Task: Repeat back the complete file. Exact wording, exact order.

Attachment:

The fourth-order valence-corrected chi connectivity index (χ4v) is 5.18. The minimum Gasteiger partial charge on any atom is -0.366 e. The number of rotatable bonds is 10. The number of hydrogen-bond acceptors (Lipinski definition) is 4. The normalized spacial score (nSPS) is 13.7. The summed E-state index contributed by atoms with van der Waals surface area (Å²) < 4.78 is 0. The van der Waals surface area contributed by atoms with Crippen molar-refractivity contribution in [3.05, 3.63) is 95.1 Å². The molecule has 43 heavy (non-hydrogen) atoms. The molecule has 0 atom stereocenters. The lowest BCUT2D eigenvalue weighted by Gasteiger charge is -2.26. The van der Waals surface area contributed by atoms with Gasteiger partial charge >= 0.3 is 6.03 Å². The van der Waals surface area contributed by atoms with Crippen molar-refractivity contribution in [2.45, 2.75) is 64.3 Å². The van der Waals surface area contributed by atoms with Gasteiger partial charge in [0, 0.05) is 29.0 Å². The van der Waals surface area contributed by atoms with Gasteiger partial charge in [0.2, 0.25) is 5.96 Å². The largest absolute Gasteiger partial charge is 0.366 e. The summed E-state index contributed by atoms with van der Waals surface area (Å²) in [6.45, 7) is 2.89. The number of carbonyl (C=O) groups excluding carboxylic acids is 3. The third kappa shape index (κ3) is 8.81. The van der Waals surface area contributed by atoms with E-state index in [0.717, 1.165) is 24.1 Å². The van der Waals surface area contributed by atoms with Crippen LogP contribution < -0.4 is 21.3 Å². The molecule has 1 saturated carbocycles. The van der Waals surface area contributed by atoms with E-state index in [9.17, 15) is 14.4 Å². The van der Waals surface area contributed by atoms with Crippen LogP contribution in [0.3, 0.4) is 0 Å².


The fourth-order valence-corrected chi connectivity index (χ4v) is 5.18. The minimum Gasteiger partial charge on any atom is -0.366 e. The number of rotatable bonds is 10. The number of hydrogen-bond acceptors (Lipinski definition) is 4. The normalized spacial score (nSPS) is 13.7. The summed E-state index contributed by atoms with van der Waals surface area (Å²) < 4.78 is 0. The van der Waals surface area contributed by atoms with Crippen molar-refractivity contribution in [3.05, 3.63) is 95.1 Å². The molecule has 43 heavy (non-hydrogen) atoms. The molecule has 0 atom stereocenters. The lowest BCUT2D eigenvalue weighted by Gasteiger charge is -2.26. The van der Waals surface area contributed by atoms with Gasteiger partial charge >= 0.3 is 6.03 Å². The van der Waals surface area contributed by atoms with Crippen molar-refractivity contribution in [2.45, 2.75) is 64.3 Å². The van der Waals surface area contributed by atoms with Gasteiger partial charge in [0, 0.05) is 29.0 Å². The van der Waals surface area contributed by atoms with Gasteiger partial charge in [0.2, 0.25) is 5.96 Å². The largest absolute Gasteiger partial charge is 0.366 e. The summed E-state index contributed by atoms with van der Waals surface area (Å²) in [6.45, 7) is 2.89. The number of carbonyl (C=O) groups excluding carboxylic acids is 3. The third kappa shape index (κ3) is 8.81. The van der Waals surface area contributed by atoms with E-state index in [0.717, 1.165) is 24.1 Å². The van der Waals surface area contributed by atoms with Crippen LogP contribution < -0.4 is 21.3 Å². The molecule has 1 saturated carbocycles. The van der Waals surface area contributed by atoms with E-state index in [9.17, 15) is 14.4 Å². The van der Waals surface area contributed by atoms with Crippen LogP contribution in [0.3, 0.4) is 0 Å².